Typically, mom will return to gather up her family when no people or pets are around, usually after dark. As the cubs get older and more mobile, mother bears often leave their cubs to go forage for food (the kids are always hungry) as much as two miles away.
If you believe the cub is truly orphaned, do not touch it. Instead, snap a quick photo, note the location and immediately leave the area. Contact your state wildlife agency for further guidance.
Young Male Bears Face Challenges
When the mother is ready to breed again, her female young tend to live near her, but her male young have to leave to find their own area to live. These young male bears can get in trouble by looking for easy food sources where people live, like garbage, pet food, or bird seed.
Do bears really hibernate?
Some people believe that bears are not true hibernators. Squirrels, bats, rodents, marmots and other true hibernators enter a state close to suspended animation where body temperatures fall close to freezing and metabolisms slow almost to a halt.
A bear’s metabolism, heartbeat and respiration rate drops dramatically, but its body temperatures only drops about 12 degrees during hibernation. They don’t eat at all, nor do they go to the bathroom; bears’ dens are remarkably clean and odor-free … unlike true hibernators who wake up every few days to drink, go to the bathroom and nibble some stored food before going back to sleep.
A bear’s body is a model of recycling. While they’re hibernating, they recycle all of their waste products and actually heal any injuries they may have had when they turned in. So many scientists now call bears “Super Hibernators” because they can fall into a deep sleep for four to six months without eating or drinking, wake up in the spring and head back out into the world.
Frequently Asked Questions:
G. All of the above
If you picked G, congratulations, you’re pretty smart. Black bear is a species, Ursus americanus, not a color. Black bears come in more colors than any other North American mammal.
In the eastern third of North America, the majority of black bears are a deep black color, and about a quarter of them sport a white chest blaze. The further west you go, the more likely it is you could see brown, cinnamon, tan or blonde black bears. And in British Columbia you might be lucky enough to get a glimpse of the rare Kermode bear, a subspecies of black bear with all-white fur. Researchers tracking black bears have even documented cases of bears changing colors during the year. And it’s not uncommon for a mother bear to give birth to cubs of several different colors.
No one knows for sure why black bears come in so many different colors, but scientists suggest that the colors allow bears to adapt to their habitat; bears in densely wooded areas that are dark and shady are often darker colored than bears in open, sun-drenched landscapes where lighter-colored fur helps them blend in better.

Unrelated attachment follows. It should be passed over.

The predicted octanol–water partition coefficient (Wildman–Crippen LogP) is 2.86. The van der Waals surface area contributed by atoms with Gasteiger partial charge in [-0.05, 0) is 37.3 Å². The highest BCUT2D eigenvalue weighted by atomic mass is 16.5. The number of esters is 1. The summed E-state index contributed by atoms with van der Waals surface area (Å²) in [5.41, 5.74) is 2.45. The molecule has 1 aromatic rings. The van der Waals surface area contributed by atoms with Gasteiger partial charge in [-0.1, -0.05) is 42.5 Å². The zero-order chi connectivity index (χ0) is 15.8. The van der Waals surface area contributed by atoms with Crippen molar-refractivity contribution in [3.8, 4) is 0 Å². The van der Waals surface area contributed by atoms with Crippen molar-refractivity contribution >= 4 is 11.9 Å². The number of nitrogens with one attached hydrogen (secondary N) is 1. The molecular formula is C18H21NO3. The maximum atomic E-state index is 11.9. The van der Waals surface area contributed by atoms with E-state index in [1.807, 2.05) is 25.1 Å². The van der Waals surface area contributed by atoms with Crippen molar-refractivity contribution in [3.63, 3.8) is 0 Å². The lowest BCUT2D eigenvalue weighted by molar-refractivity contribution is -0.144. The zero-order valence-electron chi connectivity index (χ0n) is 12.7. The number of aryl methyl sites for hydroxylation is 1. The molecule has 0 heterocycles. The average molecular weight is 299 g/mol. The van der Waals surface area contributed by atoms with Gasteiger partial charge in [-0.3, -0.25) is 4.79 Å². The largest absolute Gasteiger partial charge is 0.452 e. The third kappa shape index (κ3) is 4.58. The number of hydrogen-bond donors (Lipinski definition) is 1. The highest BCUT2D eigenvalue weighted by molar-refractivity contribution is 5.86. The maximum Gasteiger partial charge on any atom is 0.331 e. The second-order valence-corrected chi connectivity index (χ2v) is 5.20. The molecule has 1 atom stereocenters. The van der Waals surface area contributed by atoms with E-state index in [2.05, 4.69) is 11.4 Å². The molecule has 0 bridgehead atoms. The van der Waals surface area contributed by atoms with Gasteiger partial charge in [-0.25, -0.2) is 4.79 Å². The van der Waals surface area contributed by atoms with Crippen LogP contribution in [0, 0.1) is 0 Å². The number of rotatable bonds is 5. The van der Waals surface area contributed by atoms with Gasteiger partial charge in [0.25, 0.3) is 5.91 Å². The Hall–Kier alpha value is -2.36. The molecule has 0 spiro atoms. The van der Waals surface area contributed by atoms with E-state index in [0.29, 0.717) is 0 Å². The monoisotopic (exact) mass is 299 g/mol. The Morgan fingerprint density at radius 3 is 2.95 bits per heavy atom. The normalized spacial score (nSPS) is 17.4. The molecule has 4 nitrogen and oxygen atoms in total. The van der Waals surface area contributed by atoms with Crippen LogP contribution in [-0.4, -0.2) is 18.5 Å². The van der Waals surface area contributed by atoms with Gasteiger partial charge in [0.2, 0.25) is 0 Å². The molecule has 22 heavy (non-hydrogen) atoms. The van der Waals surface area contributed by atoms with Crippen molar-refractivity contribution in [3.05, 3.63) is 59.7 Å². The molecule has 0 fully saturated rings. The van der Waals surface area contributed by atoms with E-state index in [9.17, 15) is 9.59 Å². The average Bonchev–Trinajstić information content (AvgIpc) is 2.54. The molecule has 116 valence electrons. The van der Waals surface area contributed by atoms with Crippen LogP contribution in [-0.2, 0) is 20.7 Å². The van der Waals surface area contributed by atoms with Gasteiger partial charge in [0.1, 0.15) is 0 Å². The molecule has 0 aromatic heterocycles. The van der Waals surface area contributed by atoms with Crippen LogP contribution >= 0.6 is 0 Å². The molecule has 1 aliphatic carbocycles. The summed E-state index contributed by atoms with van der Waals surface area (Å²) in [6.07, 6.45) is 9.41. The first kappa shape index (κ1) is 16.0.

The oldest wild black bear lived 39 years, but it is more common to find female bears living into their 20’s. Bears that eat a lot of non-natural human foods tend to die earlier.
A male that weighed 880 pounds and lived in North Carolina.
Three years old.
All of them: Alabama, Arkansas, Florida, Georgia, Kentucky, Louisiana, Mississippi, Missouri, North Carolina, Oklahoma, South Carolina, Tennessee, Texas, Virginia, and West Virginia.
- Skunk Cabbage
- Squaw Root
- Hard mast (Acorns, Other tree nuts)
- Autumn Olive
- Wild Grapes
The short answer is NO. There is no scientific evidence that any product or formulation that can be sprayed on plants or scattered on the ground repels bears. Research shows that many products meant to keep deer, rabbits and other critters out of your gardens have strong odors that can actually attract bears.
Most manufactured products meant to deter critters as well as most home-brews contain ingredients like rotten eggs and other scents that smell absolutely enticing to a bear.
The best way to prevent conflicts with bears is to avoid attracting them to your home and property in the first place. Follow the BearWise Basics and learn what attracts bears and how to secure all attractants. If you have a hobby farm or orchard, chickens, beehives or small livestock, electric fencing is your most reliable method of deterring bears.
What about bear spray?
Bear spray is a powerful deterrent, but it’s not a repellent. Bear spray has been widely shown to be the best and safest way to deter an aggressive bear. Bear spray’s potent formula leaves an oily residue behind. A motion-activated camera that documented a field study in Great Smoky Mountains National Park showed several bears, deer, squirrels, wild turkeys and a coyote sniffing at bear spray residue.
Never spray bear spray on your veggie gardens, trash cans, coolers, campers, packs, tents, clothing or belongings. Carry bear spray when you’re out in bear country and learn how to use it.
Don’t wait until there’s a bear in your yard. Brush up on your BearWise Basics today.